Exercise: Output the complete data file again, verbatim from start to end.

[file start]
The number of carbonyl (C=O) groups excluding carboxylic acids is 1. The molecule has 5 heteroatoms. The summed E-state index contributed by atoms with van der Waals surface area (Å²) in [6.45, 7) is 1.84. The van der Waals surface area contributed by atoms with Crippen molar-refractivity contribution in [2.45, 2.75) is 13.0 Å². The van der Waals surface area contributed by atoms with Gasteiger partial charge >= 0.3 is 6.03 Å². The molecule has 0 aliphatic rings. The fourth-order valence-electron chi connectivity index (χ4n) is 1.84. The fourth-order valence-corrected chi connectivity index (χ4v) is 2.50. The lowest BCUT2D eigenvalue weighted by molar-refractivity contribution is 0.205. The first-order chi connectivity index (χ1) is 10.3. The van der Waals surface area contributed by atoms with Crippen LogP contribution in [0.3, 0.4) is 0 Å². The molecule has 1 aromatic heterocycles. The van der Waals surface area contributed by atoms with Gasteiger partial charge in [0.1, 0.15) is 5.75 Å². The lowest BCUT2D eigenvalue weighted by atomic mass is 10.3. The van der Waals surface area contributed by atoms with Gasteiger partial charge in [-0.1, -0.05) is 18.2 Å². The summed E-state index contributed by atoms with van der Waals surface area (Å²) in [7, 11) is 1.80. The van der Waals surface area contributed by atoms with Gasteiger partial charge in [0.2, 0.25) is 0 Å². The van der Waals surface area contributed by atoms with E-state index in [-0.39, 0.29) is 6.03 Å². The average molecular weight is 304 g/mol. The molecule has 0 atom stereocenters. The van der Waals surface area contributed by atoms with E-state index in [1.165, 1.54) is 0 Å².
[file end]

The number of carbonyl (C=O) groups excluding carboxylic acids is 1. The molecule has 5 heteroatoms. The summed E-state index contributed by atoms with van der Waals surface area (Å²) in [6.45, 7) is 1.84. The van der Waals surface area contributed by atoms with Crippen molar-refractivity contribution in [2.45, 2.75) is 13.0 Å². The van der Waals surface area contributed by atoms with Gasteiger partial charge >= 0.3 is 6.03 Å². The molecule has 0 aliphatic rings. The fourth-order valence-electron chi connectivity index (χ4n) is 1.84. The fourth-order valence-corrected chi connectivity index (χ4v) is 2.50. The lowest BCUT2D eigenvalue weighted by molar-refractivity contribution is 0.205. The first-order chi connectivity index (χ1) is 10.3. The van der Waals surface area contributed by atoms with Crippen LogP contribution in [0.3, 0.4) is 0 Å². The molecule has 1 aromatic heterocycles. The van der Waals surface area contributed by atoms with Gasteiger partial charge in [0.1, 0.15) is 5.75 Å². The lowest BCUT2D eigenvalue weighted by atomic mass is 10.3. The van der Waals surface area contributed by atoms with Gasteiger partial charge in [-0.1, -0.05) is 18.2 Å². The summed E-state index contributed by atoms with van der Waals surface area (Å²) in [7, 11) is 1.80. The van der Waals surface area contributed by atoms with Gasteiger partial charge in [0.2, 0.25) is 0 Å². The van der Waals surface area contributed by atoms with E-state index in [-0.39, 0.29) is 6.03 Å². The average molecular weight is 304 g/mol. The molecule has 0 atom stereocenters. The van der Waals surface area contributed by atoms with E-state index in [1.165, 1.54) is 0 Å².